Understanding Social Norms

This afternoon I took Cooper and my baby for a walk.

If you have followed me for a while then you know that my son is thriving. It’s obvious in my posts.

I like to say we are all settling into autism. Me. My husband. Sawyer. And Cooper.

Our whole family.

We are all learning. We have calmed down. We rarely get shocked anymore.

And Cooper is doing so great.

We have started venturing out into our community. Daily. We keep trying. Pushing.

But I never, ever take my boys out alone. Cooper needs one to one.

But today, it was raining. And the cabin fever was getting too much to handle.

Knowing that people wouldn’t be out, I felt brave.

So, off we went. Me pushing the baby and Cooper walking in front of me. Then behind me. Then next to me.

Then in the road. Then on the sidewalk. Then in someone’s grass.

Then he stops. Bends down. Picks up something black and slimy. Smells it. I gasp. And he laughs.

Then throws it in the road where it explodes into some gooey mess.

Then he licks his hands. Which I calmly say, ‘no’ again. ‘Don’t lick that. Yuk!’

And off we go.

We stop at the community mailbox. He touches every single number. But only once he gets my attention first. He needs me to quiz him.

‘Show me number 8 Super Duper. Number 12. Number 1.’

Once satisfied, he claps.

The neighbor waiting to get his mail smiles and says hello to both of us.

And off we go. On the curb. In the road.

He sits for a second on the wet blacktop. Only to squeal. Jump up. Bend over. Point to his wet butt. And say, ‘YUK.’

And we are off again.

Then he is dancing. I believe it’s Barney playing on his Kindle.

He grabs my hands from the stroller and we twirl for a minute.

Then we are off again.

He runs up to a house to touch their house numbers.

And back down the driveway.

Then he runs up to a car window. It’s wet from the rain. He runs his hands down it and puts them in his mouth.

Looks at me. Smiles that beautiful smile. And promptly licks the window.

‘Cooper, no. Yuck.’

And off he runs. Laughing again.

At one point he is in someone’s garage.

Then he is shaking the trees that line the road. They are newly planted and for some reason he likes to shake them. I know this isn’t okay.

So, we talk through it. I redirect him.

And off we go. Barely moving, yet running at the same time.

We get home. We were gone 30 minutes.

I am so thankful to be outside. And yet I breathe a huge sigh of relief.

We made it home.

No one yelled at us. No one said anything. Cooper didn’t cause any damage.

I didn’t have to chase him. I didn’t have to panic.

Although, I’ve learned, that the anticipation of the panic is just as bad as the panic itself.

As I sit here now drinking my coffee, I am thinking about social norms.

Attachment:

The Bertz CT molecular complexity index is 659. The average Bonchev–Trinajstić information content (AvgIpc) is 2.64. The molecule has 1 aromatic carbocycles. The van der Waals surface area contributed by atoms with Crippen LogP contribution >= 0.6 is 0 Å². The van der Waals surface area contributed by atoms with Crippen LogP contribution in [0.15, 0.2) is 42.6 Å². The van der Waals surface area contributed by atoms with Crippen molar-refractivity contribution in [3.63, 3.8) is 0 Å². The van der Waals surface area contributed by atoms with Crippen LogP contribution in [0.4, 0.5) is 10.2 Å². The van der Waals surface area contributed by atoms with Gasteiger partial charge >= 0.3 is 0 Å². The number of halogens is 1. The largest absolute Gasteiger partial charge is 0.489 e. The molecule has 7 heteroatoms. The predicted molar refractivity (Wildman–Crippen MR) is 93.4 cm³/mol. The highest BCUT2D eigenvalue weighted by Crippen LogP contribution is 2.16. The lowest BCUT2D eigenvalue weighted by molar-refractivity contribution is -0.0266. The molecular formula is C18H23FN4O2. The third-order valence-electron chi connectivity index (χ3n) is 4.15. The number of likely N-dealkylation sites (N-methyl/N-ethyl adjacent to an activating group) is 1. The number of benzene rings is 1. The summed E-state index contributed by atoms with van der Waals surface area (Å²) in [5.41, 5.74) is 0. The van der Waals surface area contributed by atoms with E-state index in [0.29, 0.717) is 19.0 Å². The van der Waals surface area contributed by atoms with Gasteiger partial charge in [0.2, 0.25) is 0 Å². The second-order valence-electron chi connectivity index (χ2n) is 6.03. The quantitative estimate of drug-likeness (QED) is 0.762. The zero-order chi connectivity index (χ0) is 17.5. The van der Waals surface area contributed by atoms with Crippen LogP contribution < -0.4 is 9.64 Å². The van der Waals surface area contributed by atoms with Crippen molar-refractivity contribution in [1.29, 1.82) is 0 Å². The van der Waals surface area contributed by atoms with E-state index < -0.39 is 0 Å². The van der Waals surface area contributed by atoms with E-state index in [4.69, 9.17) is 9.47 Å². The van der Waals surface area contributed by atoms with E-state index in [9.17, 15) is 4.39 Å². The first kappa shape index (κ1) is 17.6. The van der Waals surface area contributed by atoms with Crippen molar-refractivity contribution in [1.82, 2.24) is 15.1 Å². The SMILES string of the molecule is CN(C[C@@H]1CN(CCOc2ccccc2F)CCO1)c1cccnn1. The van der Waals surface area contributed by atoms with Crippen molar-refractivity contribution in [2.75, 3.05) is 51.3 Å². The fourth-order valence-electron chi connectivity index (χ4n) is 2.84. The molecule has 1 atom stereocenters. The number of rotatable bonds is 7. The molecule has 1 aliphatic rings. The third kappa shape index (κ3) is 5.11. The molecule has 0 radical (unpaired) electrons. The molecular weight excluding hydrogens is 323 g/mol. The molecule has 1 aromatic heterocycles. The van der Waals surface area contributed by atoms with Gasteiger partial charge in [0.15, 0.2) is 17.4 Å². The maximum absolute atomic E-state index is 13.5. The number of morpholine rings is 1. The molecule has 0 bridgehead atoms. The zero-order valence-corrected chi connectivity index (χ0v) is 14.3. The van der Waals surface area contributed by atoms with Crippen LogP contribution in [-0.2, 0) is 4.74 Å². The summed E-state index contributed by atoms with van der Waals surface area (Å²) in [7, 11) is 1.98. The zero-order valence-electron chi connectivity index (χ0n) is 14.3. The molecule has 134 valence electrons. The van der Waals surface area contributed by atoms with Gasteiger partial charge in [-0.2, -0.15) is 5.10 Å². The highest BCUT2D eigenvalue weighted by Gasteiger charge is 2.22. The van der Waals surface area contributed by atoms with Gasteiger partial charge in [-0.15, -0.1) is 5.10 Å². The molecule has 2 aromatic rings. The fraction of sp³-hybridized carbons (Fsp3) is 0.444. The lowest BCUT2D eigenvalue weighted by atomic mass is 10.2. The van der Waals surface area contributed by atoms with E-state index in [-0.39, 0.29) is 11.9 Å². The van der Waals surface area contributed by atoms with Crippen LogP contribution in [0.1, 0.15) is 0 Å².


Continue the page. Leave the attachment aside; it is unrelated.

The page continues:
You know those societal rules that we are supposed to follow.

Don’t run in the street. Or dance there either.

Don’t lie on the ground.

Don’t lick windows.

Or scream for no reason.

Don’t walk into a strangers garage. Or touch their house numbers.

Sit in chairs.

Keep your clothes on.

Walk in a straight line.

I could go on and on.

Societal rules are real. They are here to keep order.

Except my son knows nothing of them. Not a clue.

Please know we work on them daily. But so many of them just don’t make sense to Cooper.

Many of you will comment that Cooper is living his best life. He is enjoying every second.

And that he doesn’t need to worry about those rules.

And you are all right…to an extent.

But to live safely he needs to know those rules.

So, I worry. I worry that I won’t be able to keep him safe. That he’ll break some rule.

Run in front of a car. Go onto the wrong person’s porch.

Put something dangerous in his mouth.

And I won’t be able to protect him.

He will be a man someday. I am already noticing that people act different towards him at age 8.

8 is different than a cute little toddler.

I also want you to know that I am not trying to change my son. I love him just the way he is. But safety is very, very important.

I’ve learned that I can’t change the world. I can’t control people’s reactions. Or make them be nice.

And at the same time, I can’t always control my son. I’m doing my best. So is his dad. We are trying to teach him.

And we can’t give up. Not ever. We just need to stay one step ahead at all times I guess.

Social norms are here to keep people safe. But it is our job as his parents to keep him safe.

And there is so much stress and exhaustion that goes into that.

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Finding Cooper’s Voice is a safe, humorous, caring and honest place where you can celebrate the unique challenges of parenting a special needs child. Because you’re never alone in the struggles you face. And once you find your people, your allies, your village….all the challenges and struggles will seem just a little bit easier. Welcome to our journey. You can also follow us on Facebook, subscribe for exclusive videos, and subscribe to our newsletter.

 

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Finding Cooper's Voice is a safe, humorous, caring and honest place where you can celebrate the unique challenges of parenting a special needs child. Because you're never alone in the struggles you face. And once you find your people, your allies, your village....all the challenges and struggles will seem just a little bit easier. Welcome to my page!

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